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Reading Trevor Noah through a Biracial Lens | Office for Institutional Equity and Diversity
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Reading Trevor Noah through a Biracial Lens

With eagerness and excitement, many NC State community members — students, faculty and staff alike — looked forward to opening their copy of this year’s common reading selection, Born a Crime: Stories From a South African Childhood by Trevor Noah, and settling in for a great read. Resonating on many levels, the book provides something for everyone.

Born a Crime reads quickly, employing the timing and flair of a seasoned storyteller and globally successful comedian, with enough historical context for the reader to understand the challenges and conflicts of Noah’s upbringing in pre- and post-apartheid South Africa. And, it delivers the time-tested appeal of a scrappy and resourceful underdog who struggles against incredible odds to triumph in a world that seems made to crush him.

Among the many themes of the book, ranging from the personal to the universal and involving race, gender, poverty, discrimination, oppression, education, interpersonal violence and the lived experiences of people in different parts of the world, one that stands out with a recurring presence is Noah’s unique perspective as a biracial person constantly navigating multiple identities, and the resulting abilities, experiences and perspectives he gains from being born as part of two different worlds.

Hiding in Plain Sight

Often forgotten in discussions about race, biracial individuals can be overlooked on several levels. From being misidentified on a regular basis to being identified by only one part of their identity, a biracial person learns quickly to expect questions and confusion from others as well as the frustrations and challenges of not completely fitting into any one group.

Yet as the Pew Research Center reported in 2017, the multiracial and multiethnic population, at least in the U.S., is rising quickly, including one in seven babies born in 2015. At that time of their survey, the largest group of U.S. multiracial babies was black and white at 36%, compared to only 18% of mixed-race adults with this background.

Globalization and increased human mobility have led to more opportunities for people to have mixed children, and the trend will most likely continue. However, due to the immense variety of multiracial peoples’ backgrounds, appearances and perspectives, it may be quite a while before society recognizes, understands, accepts and respects multiracial characteristics as much as those of single racial identity groups.

As shown in several incidents of mistaken identity in Born a Crime, multiracial people can be made to feel invisible, simply because others expect certainty where it might not exist.

Advantages of Multiracial Perspectives

As we also see in Noah’s book, his mixed heritage provides him with several advantages. As a child, he knew he was different, and it freed him from some of the limitations and expectations placed on other children. Would he have felt empowered to propel himself, one step at a time, through career progressions that resulted in worldwide fame, had he had a more typical background? We can’t know for sure, but maybe not.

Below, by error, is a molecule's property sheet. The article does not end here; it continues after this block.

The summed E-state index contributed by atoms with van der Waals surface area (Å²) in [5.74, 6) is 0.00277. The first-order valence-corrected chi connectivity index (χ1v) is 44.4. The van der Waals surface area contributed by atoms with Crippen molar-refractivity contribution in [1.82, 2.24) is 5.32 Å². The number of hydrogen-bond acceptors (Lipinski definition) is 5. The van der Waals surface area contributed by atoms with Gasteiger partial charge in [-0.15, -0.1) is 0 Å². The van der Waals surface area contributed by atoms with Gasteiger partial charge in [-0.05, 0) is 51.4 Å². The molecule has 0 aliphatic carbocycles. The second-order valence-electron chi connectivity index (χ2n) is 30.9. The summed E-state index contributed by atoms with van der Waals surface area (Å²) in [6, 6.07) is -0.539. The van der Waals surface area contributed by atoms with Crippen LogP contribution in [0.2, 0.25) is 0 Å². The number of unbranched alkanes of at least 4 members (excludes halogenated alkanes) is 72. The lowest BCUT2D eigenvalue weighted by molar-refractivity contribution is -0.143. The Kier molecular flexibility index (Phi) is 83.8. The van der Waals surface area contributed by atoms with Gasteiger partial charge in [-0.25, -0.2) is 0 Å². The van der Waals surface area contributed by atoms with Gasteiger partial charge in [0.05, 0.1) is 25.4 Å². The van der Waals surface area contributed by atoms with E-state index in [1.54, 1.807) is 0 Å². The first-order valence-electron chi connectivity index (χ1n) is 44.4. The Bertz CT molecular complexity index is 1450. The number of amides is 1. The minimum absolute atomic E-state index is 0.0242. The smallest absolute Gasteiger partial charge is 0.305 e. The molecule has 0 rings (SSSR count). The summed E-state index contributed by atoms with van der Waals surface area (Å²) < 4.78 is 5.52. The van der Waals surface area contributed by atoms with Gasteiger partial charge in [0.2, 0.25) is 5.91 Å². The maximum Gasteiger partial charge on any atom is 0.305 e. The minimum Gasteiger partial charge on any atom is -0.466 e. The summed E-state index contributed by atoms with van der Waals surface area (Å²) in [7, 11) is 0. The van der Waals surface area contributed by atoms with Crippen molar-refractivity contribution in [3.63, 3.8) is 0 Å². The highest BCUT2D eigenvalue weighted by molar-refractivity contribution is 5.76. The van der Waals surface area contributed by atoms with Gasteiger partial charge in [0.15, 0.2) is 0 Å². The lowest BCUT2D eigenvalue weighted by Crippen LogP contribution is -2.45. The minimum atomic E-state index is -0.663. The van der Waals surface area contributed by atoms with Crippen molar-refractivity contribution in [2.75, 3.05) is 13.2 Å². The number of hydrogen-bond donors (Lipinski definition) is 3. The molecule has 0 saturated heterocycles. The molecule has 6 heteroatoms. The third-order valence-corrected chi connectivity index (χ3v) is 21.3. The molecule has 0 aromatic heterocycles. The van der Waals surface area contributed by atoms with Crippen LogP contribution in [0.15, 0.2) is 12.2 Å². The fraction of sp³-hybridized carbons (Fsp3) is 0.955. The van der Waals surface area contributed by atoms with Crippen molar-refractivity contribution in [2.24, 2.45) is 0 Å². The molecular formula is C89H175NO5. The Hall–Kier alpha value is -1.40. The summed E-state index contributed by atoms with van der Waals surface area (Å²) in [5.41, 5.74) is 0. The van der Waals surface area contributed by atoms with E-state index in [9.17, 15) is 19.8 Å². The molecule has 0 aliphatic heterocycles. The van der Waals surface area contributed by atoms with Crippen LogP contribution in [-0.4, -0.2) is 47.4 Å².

Being biracial also enabled Noah to develop keen powers of observation of people and their idiosyncrasies, habits and customs. He developed an astounding facility for accents and languages, which he incorporates into his performances. He is a student of humankind, always an outsider on the inside.

Personal Stories

We spoke with some staff members in the Office for Institutional Equity and Diversity who are biracial to learn some of their thoughts on growing up biracial.

Elizabeth Snively, who is of Chinese and Latvian-Jewish heritage, agrees that being biracial often led her to feel different growing up. “There were 2.5 Asian kids in my grade in school. I was the ‘.5.’ Everyone expected me to be a good student because I was Asian. Fortunately, I was, but I didn’t stereotypically like math or science. Yet I almost ended up in a STEM career because of other peoples’ expectations. When I went to college in California, I didn’t feel Asian at all due to the high ethnic Asian populations there. I didn’t speak any Chinese or have any Asian friends, so basically I wasn’t considered Asian by anyone I knew. Different parts of my identity seem to come out in different situations.” She adds, “When I was finally able to check two boxes on the census form, I felt correct and complete for once.”

Dave Johnson, who is of African American and Italian descent, really connected with the story that Noah tells in Born a Crime. “I have not read many books that are about people like me, and some of the experiences Noah describes in his book hit me really close to home. While I certainly did not grow up in post-apartheid South Africa, I did grow up as a biracial kid in Massachusetts and West Virginia. Like Noah, I remember being the ‘mixed’ kid in my schools and not specifically fitting in with one group or another. This caused me to learn how to adapt my identity accordingly to try to fit in with whichever group I was around. I also remember strangers asking my mom if I was adopted because she was white and I was not. Growing up biracial also had its positives. I remember big Italian Sunday dinners with my Nonna, and huge soul food cookouts at my Auntie’s. I am proud of my mixed heritage and how it allowed me to experience two very different cultures, which has taught me to appreciate everyone’s cultures.”